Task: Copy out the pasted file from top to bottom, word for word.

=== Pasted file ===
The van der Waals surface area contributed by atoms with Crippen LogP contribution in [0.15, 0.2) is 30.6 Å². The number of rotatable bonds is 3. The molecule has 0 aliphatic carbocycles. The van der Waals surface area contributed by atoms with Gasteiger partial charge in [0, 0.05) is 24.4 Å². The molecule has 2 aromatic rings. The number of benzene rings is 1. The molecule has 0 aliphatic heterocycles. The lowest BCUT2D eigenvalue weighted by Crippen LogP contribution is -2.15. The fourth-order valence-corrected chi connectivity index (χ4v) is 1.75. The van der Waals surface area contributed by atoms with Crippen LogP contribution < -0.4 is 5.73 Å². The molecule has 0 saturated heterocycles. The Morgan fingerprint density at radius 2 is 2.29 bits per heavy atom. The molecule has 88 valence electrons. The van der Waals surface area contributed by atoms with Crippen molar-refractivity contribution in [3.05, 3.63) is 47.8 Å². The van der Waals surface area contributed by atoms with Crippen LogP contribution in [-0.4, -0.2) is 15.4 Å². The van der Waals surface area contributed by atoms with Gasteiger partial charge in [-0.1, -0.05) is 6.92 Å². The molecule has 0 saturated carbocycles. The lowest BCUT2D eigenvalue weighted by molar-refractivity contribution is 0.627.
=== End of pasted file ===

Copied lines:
The van der Waals surface area contributed by atoms with Crippen LogP contribution in [0.15, 0.2) is 30.6 Å². The number of rotatable bonds is 3. The molecule has 0 aliphatic carbocycles. The van der Waals surface area contributed by atoms with Gasteiger partial charge in [0, 0.05) is 24.4 Å². The molecule has 2 aromatic rings. The number of benzene rings is 1. The molecule has 0 aliphatic heterocycles. The lowest BCUT2D eigenvalue weighted by Crippen LogP contribution is -2.15. The fourth-order valence-corrected chi connectivity index (χ4v) is 1.75. The van der Waals surface area contributed by atoms with Crippen LogP contribution < -0.4 is 5.73 Å². The molecule has 0 saturated heterocycles. The Morgan fingerprint density at radius 2 is 2.29 bits per heavy atom. The molecule has 88 valence electrons. The van der Waals surface area contributed by atoms with Crippen molar-refractivity contribution in [3.05, 3.63) is 47.8 Å². The van der Waals surface area contributed by atoms with Crippen LogP contribution in [-0.4, -0.2) is 15.4 Å². The van der Waals surface area contributed by atoms with Gasteiger partial charge in [-0.1, -0.05) is 6.92 Å². The molecule has 0 saturated carbocycles. The lowest BCUT2D eigenvalue weighted by molar-refractivity contribution is 0.627.